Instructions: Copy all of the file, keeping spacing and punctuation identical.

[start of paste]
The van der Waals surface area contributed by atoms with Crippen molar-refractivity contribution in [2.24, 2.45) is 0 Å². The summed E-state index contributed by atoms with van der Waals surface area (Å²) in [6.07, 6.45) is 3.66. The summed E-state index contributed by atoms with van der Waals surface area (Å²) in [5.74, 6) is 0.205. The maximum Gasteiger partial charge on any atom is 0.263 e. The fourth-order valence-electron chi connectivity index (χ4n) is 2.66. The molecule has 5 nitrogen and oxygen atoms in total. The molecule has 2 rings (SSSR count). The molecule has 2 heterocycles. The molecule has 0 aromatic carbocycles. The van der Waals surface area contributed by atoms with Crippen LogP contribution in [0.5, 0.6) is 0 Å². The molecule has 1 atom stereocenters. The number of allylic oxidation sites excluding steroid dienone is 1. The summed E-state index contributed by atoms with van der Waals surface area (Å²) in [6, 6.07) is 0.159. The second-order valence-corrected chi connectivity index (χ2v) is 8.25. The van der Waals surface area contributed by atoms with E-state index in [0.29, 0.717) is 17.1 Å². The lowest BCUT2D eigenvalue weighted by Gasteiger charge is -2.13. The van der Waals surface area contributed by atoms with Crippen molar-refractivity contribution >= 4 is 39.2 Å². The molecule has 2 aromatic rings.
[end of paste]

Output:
The van der Waals surface area contributed by atoms with Crippen molar-refractivity contribution in [2.24, 2.45) is 0 Å². The summed E-state index contributed by atoms with van der Waals surface area (Å²) in [6.07, 6.45) is 3.66. The summed E-state index contributed by atoms with van der Waals surface area (Å²) in [5.74, 6) is 0.205. The maximum Gasteiger partial charge on any atom is 0.263 e. The fourth-order valence-electron chi connectivity index (χ4n) is 2.66. The molecule has 5 nitrogen and oxygen atoms in total. The molecule has 2 rings (SSSR count). The molecule has 2 heterocycles. The molecule has 0 aromatic carbocycles. The van der Waals surface area contributed by atoms with Crippen LogP contribution in [0.5, 0.6) is 0 Å². The molecule has 1 atom stereocenters. The number of allylic oxidation sites excluding steroid dienone is 1. The summed E-state index contributed by atoms with van der Waals surface area (Å²) in [6, 6.07) is 0.159. The second-order valence-corrected chi connectivity index (χ2v) is 8.25. The van der Waals surface area contributed by atoms with E-state index in [0.29, 0.717) is 17.1 Å². The lowest BCUT2D eigenvalue weighted by Gasteiger charge is -2.13. The van der Waals surface area contributed by atoms with Crippen molar-refractivity contribution >= 4 is 39.2 Å². The molecule has 2 aromatic rings.